Ben Bernanke, the chairman of the US Federal Reserve, is being credited with coining the phrase, having used it in evidence to the House Financial Services Commission at the end of February. He actually isn’t the first, as it appeared in analysis of George Bush’s tax cuts two years after the end of his presidency. But there is no doubt that Mr Bernanke’s usage put the term on the linguistic map.
That said, it is only in the last few weeks that it has found its way into general conversation and started appearing in earnest across the media. Given that the fiscal cliff is just around the corner, that is not really a surprise.
Maybe what is a surprise is that the term has simply been accepted and is being used by everybody, probably without really understanding it. I feel the same way about it as I did about haircut entering the vernacular last year – a term that was popular among economic commentators crossed over into the mainstream and using it seemed to confer some kind of special, inside knowledge on the users, it is almost said with a nod and a wink to those also on the inside.
For the rest of us, we hear it and then have to go and look it up and try and understand it. Shorthand phrases are good for encapsulating stories and letting everybody know what the subject is, but when they are used regularly in conversation as if everybody knows what they mean, then that can become annoying.
I wonder if Australia’s Macquarie dictionary is regretting the fact that it allows people to submit words for inclusion.
The Australian arm of McDonald’s is lobbying for the word Macca’s to be included in the next update. Macca’s is the abbreviation by which the chain is known by many across Australia, and the company feels that this level of lexical awareness makes it worthy of official acclamation.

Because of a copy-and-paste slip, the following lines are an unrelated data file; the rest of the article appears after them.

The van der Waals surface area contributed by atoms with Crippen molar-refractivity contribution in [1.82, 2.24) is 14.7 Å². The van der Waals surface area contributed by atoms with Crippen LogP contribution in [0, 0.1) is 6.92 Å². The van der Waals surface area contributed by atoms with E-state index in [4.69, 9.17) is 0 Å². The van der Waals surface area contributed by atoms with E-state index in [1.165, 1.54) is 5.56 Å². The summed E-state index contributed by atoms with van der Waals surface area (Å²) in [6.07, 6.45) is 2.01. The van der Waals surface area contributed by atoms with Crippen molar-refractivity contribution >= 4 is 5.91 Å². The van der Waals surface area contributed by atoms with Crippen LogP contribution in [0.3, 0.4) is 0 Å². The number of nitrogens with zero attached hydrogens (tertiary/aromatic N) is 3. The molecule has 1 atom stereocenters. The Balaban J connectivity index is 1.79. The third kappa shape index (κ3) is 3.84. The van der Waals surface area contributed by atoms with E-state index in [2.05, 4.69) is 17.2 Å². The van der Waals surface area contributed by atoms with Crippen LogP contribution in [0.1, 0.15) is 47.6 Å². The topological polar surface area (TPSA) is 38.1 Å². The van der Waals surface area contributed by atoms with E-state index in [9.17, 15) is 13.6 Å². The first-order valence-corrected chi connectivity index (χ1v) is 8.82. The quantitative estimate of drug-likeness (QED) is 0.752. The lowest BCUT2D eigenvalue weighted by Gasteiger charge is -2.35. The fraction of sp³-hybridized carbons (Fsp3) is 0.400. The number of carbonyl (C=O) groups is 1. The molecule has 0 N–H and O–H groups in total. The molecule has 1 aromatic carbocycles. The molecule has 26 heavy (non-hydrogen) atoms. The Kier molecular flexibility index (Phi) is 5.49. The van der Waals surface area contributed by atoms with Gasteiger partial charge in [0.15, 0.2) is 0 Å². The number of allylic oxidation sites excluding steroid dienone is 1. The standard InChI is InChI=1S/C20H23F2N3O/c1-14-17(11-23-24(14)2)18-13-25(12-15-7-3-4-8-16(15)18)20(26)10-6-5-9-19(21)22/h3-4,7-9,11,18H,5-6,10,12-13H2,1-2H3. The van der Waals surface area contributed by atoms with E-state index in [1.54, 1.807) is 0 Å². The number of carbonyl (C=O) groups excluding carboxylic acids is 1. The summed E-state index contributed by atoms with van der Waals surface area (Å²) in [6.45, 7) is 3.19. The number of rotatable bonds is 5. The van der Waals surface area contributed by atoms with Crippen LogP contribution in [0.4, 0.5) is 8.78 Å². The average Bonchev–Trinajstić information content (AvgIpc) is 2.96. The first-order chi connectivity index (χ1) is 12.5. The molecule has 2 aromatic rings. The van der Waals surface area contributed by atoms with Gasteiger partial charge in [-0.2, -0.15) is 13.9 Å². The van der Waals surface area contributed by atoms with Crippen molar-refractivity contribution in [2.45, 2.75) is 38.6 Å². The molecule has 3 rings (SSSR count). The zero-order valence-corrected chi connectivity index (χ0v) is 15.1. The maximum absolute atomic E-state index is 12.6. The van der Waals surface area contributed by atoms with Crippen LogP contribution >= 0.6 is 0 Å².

A recent survey found that 55% of Australians refer to McDonald’s by the abbreviation, the only country where it is used.
McDonald’s Australia’s chief marketing officer Mark Lollback said the abbreviation “reflects our place in the Australian community. We’re the second most recognised abbreviation after footy.”
May I take this opportunity to urge Macquarie to reject this idea. Heaven only knows how many other brands will decide to target dictionary inclusion as a marketing exercise if this succeeds. And that would be a supersized irritation.
New words emerge when new concepts or objects come along. Well, not always. A brand new word in the natural history lexicon pertains to one of the oldest things on earth.
Researchers have identified what could have been the first dinosaur to walk on earth. Its full biological name is Nyasasaurus parringtoni, though of course it is taking its place in the dinosaur pantheon as Nyasasaurus.
It has a great history, aside from being 245m years old. The fossil used to identify it was found in South Africa in 1930 and had been a mystery until researchers linked it to some samples in Cape Town.
It is called Nyasasaurus because it was found next to Lake Nyasa. It’s a shame that it was decided not to name the creature after the lake as it is called today, as Malawiasaurus has a nice ring to it.
But in years to come, when children are learning about dinosaurs and are being told about those that came at the start of the evolutionary chain, it will be interesting to look back on the moment that Nyasasaurus took its first steps towards becoming as well known as the Tyrannosaurus Rex. Even though it came chronologically first.